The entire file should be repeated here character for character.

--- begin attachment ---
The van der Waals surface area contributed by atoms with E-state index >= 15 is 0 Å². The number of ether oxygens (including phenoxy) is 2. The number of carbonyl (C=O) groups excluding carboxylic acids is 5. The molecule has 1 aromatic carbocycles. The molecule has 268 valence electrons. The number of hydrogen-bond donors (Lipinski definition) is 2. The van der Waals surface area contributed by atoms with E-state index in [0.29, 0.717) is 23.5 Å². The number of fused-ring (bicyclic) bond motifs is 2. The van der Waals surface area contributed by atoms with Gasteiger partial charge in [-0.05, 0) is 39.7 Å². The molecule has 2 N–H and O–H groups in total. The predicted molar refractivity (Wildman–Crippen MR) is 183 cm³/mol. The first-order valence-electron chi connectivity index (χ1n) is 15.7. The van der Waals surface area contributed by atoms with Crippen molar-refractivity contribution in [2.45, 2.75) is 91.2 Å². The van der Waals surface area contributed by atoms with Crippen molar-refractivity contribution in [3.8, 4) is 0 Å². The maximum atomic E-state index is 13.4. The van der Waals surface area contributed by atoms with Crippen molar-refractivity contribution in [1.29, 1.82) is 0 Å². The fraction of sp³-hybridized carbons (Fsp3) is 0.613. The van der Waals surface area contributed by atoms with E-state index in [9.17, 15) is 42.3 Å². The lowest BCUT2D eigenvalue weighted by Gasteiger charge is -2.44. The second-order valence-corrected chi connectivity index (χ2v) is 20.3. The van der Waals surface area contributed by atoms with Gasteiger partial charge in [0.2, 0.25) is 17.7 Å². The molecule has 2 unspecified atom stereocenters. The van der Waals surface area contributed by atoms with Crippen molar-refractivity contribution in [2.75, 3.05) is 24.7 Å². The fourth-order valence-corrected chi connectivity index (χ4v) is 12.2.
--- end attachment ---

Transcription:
The van der Waals surface area contributed by atoms with E-state index >= 15 is 0 Å². The number of ether oxygens (including phenoxy) is 2. The number of carbonyl (C=O) groups excluding carboxylic acids is 5. The molecule has 1 aromatic carbocycles. The molecule has 268 valence electrons. The number of hydrogen-bond donors (Lipinski definition) is 2. The van der Waals surface area contributed by atoms with E-state index in [0.29, 0.717) is 23.5 Å². The number of fused-ring (bicyclic) bond motifs is 2. The van der Waals surface area contributed by atoms with Gasteiger partial charge in [-0.05, 0) is 39.7 Å². The molecule has 2 N–H and O–H groups in total. The predicted molar refractivity (Wildman–Crippen MR) is 183 cm³/mol. The first-order valence-electron chi connectivity index (χ1n) is 15.7. The van der Waals surface area contributed by atoms with Crippen molar-refractivity contribution in [2.45, 2.75) is 91.2 Å². The van der Waals surface area contributed by atoms with Crippen molar-refractivity contribution in [3.8, 4) is 0 Å². The maximum atomic E-state index is 13.4. The van der Waals surface area contributed by atoms with Crippen molar-refractivity contribution in [1.29, 1.82) is 0 Å². The fraction of sp³-hybridized carbons (Fsp3) is 0.613. The van der Waals surface area contributed by atoms with E-state index in [9.17, 15) is 42.3 Å². The lowest BCUT2D eigenvalue weighted by Gasteiger charge is -2.44. The second-order valence-corrected chi connectivity index (χ2v) is 20.3. The van der Waals surface area contributed by atoms with Gasteiger partial charge in [0.2, 0.25) is 17.7 Å². The molecule has 2 unspecified atom stereocenters. The van der Waals surface area contributed by atoms with Crippen molar-refractivity contribution in [2.75, 3.05) is 24.7 Å². The fourth-order valence-corrected chi connectivity index (χ4v) is 12.2.